Beer Matters

Fresh, Local, Seasonal

Those three words have become something of a catchphrase in today’s “foodie” culture - and quite rightly so. In my youth the quality of food was at an all-time low. Never mind freshness, technology was all that mattered and sod the flavour. Remember those adverts where little aliens fell about laughing at the idea of peeling potatoes and serfs slaving over a hot spit dreamed of the days when “all manner of roast meats” would come in little boxes?

Those were the days too when marketing men were trying to convince us that we only wanted to drink bland, fizzy beer. Sadly the introduction of “keg” and “top pressure” beer was aided enormously by the fact that a lot of cask beer was kept in poor (or downright unpalatable) condition and, despite the best efforts of CAMRA and Cask Marque, the downward spiral of “poor condition - reduced turnover - worse condition” has probably been the major impediment to the revival of cask ale over the past 40 years. Fortunately there at last seem to be growing numbers of young licencees and cellarmen able and willing to do the job properly. There is nothing quite like receiving your first pint of the day, noting the lively but loose head and savouring the fresh hoppy aroma of a really well-kept ale.

I have mentioned before the disappointment of walking into a pub far from home and being confronted with all-too-familiar pump-clips. In Christmas week I visited my ancestral pub, the Ship Inn on Lymington quay, and what did I find? Young’s “Ordinary” (my staple diet for most of the year but see below) and Fuller’s London Pride. In great-great-great-granddad’s day the beer would almost certainly have been from the Isle-of-Wight brewery of Mew and Langton (long gone, having been taken over by Strong of Romsey in the 60s and subsequently closed by the Whitbread group), who had a depot and bottling plant on the quay.

I was last on the IoW some three years ago for the old folks’ club annual holiday (I was driving the minibus in which we transported the less mobile members). Having seen the old dears safely ensconced in the hotel, Mrs Bibendus and I set off in search of a pint. The previous time we were in Sandown we had enjoyed Goddard’s bitter from Ryde in the Old Comical (formerly the Commercial Hotel), but this time it had been revamped in Greene King livery and there was nothing local but a few bottles from the Ventnor Brewery. In the event, with driving and wheelchair pushing taking priority, it was halfway through the week before we managed to locate some Goddard’s but I noticed in the pub window a lozenge-shaped logo (in this case neatly overlaid on an outline of the IoW) with the legend LocAle.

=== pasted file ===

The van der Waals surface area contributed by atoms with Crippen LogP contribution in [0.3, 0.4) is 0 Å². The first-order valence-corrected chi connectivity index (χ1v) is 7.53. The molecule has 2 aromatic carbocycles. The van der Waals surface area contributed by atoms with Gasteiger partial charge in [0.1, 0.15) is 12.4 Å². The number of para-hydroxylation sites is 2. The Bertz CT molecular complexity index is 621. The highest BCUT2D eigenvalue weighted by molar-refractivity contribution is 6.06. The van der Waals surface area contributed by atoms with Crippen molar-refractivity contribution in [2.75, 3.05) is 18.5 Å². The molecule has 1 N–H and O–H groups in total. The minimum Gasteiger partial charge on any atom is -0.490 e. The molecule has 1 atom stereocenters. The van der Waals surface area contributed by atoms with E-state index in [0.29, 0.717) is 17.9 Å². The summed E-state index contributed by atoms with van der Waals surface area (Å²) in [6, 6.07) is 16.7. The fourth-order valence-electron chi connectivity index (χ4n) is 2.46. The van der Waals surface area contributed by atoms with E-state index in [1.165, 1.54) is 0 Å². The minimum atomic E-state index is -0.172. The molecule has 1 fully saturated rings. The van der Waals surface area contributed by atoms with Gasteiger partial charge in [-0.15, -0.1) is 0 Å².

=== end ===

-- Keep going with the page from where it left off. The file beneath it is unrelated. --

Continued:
LocAle is a CAMRA initiative to promote the locally-brewed ale on the grounds that, as well as being good for tourism, it benefits the local economy and the environment (through reduced “beer miles”). Accreditation is granted to pubs meeting the criteria at the discretion of the local CAMRA branch. Although I have come across various accredited pubs since that first encounter on the IoW, the scheme is not nearly as widespread as it deserves to be. [For more information see www.camra.org.uk/locale.]

Seasonality is a sore point! At the time of writing Siberian weather is on its way and my local has sold its last firkin of Winter Warmer. I emailed Wells and Youngs, demanding an explanation as to why a beer designed for consumption in cold weather and formerly supplied from October to March is now withdrawn at the end of January, and received a somewhat unconvincing reply: “Due to limited capacity at the brewery, we are only able to brew Winter Warmer for a very short period.” So with snow and sub-zero temperatures imminent they are presumably about to release another “seasonal” beer totally unsuited to the season. When the spring comes I will happily switch back to “Ordinary” but in these cold, miserable evenings something darker, richer and stronger is definitely called for.

I take the point that not everyone appreciates the seasonal nature of beer - particularly those bent on pouring chilled lager down their necks whatever the weather - but surely an established regional brewery with a long history of producing good English ale should be more sensitive to the needs of its loyal customers? It wouldn’t have happened in Mr John’s day”!

Maximus Bibendus

[Retrospective Note - In fairness to Wells and Youngs, I should add that they did replace the Winter Warmer with London Porter, which proved to be an acceptable substitute for those winter evenings. However their PR person hadn’t mentioned it and it didn’t arrive in my local until a week or so after I had written the article.]

Reproduced by kind permission of The Ringing World.

Content © 2003-13